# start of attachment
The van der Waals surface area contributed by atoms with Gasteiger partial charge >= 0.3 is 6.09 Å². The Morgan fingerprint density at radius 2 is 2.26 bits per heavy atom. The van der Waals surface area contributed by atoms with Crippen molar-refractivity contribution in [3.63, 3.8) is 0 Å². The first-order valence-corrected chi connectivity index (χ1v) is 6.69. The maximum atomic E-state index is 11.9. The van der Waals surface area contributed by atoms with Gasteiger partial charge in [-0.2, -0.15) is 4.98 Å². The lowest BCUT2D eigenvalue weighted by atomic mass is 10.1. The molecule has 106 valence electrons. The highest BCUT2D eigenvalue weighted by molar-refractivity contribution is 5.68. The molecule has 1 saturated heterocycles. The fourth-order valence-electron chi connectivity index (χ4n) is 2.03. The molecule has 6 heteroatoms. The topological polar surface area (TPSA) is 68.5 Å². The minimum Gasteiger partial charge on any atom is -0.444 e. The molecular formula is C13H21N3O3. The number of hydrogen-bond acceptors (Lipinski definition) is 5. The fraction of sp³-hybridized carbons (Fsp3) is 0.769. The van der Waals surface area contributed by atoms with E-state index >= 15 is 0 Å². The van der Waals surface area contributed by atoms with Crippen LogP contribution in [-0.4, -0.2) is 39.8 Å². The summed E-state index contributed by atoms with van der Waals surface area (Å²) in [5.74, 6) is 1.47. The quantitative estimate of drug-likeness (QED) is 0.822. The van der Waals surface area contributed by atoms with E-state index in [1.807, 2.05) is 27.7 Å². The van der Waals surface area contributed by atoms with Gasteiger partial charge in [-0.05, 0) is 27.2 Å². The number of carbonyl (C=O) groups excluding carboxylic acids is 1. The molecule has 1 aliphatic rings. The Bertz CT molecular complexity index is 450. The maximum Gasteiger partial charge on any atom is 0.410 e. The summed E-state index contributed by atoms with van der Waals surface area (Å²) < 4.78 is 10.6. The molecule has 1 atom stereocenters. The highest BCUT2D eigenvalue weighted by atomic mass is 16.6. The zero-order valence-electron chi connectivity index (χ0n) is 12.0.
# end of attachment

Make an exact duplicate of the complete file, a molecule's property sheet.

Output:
The van der Waals surface area contributed by atoms with Gasteiger partial charge >= 0.3 is 6.09 Å². The Morgan fingerprint density at radius 2 is 2.26 bits per heavy atom. The van der Waals surface area contributed by atoms with Crippen molar-refractivity contribution in [3.63, 3.8) is 0 Å². The first-order valence-corrected chi connectivity index (χ1v) is 6.69. The maximum atomic E-state index is 11.9. The van der Waals surface area contributed by atoms with Gasteiger partial charge in [-0.2, -0.15) is 4.98 Å². The lowest BCUT2D eigenvalue weighted by atomic mass is 10.1. The molecule has 106 valence electrons. The highest BCUT2D eigenvalue weighted by molar-refractivity contribution is 5.68. The molecule has 1 saturated heterocycles. The fourth-order valence-electron chi connectivity index (χ4n) is 2.03. The molecule has 6 heteroatoms. The topological polar surface area (TPSA) is 68.5 Å². The minimum Gasteiger partial charge on any atom is -0.444 e. The molecular formula is C13H21N3O3. The number of hydrogen-bond acceptors (Lipinski definition) is 5. The fraction of sp³-hybridized carbons (Fsp3) is 0.769. The van der Waals surface area contributed by atoms with E-state index >= 15 is 0 Å². The van der Waals surface area contributed by atoms with Crippen LogP contribution in [-0.4, -0.2) is 39.8 Å². The summed E-state index contributed by atoms with van der Waals surface area (Å²) in [5.74, 6) is 1.47. The quantitative estimate of drug-likeness (QED) is 0.822. The van der Waals surface area contributed by atoms with E-state index in [1.807, 2.05) is 27.7 Å². The van der Waals surface area contributed by atoms with Gasteiger partial charge in [-0.05, 0) is 27.2 Å². The number of carbonyl (C=O) groups excluding carboxylic acids is 1. The molecule has 1 aliphatic rings. The Bertz CT molecular complexity index is 450. The maximum Gasteiger partial charge on any atom is 0.410 e. The summed E-state index contributed by atoms with van der Waals surface area (Å²) < 4.78 is 10.6. The molecule has 1 atom stereocenters. The highest BCUT2D eigenvalue weighted by atomic mass is 16.6. The zero-order valence-electron chi connectivity index (χ0n) is 12.0.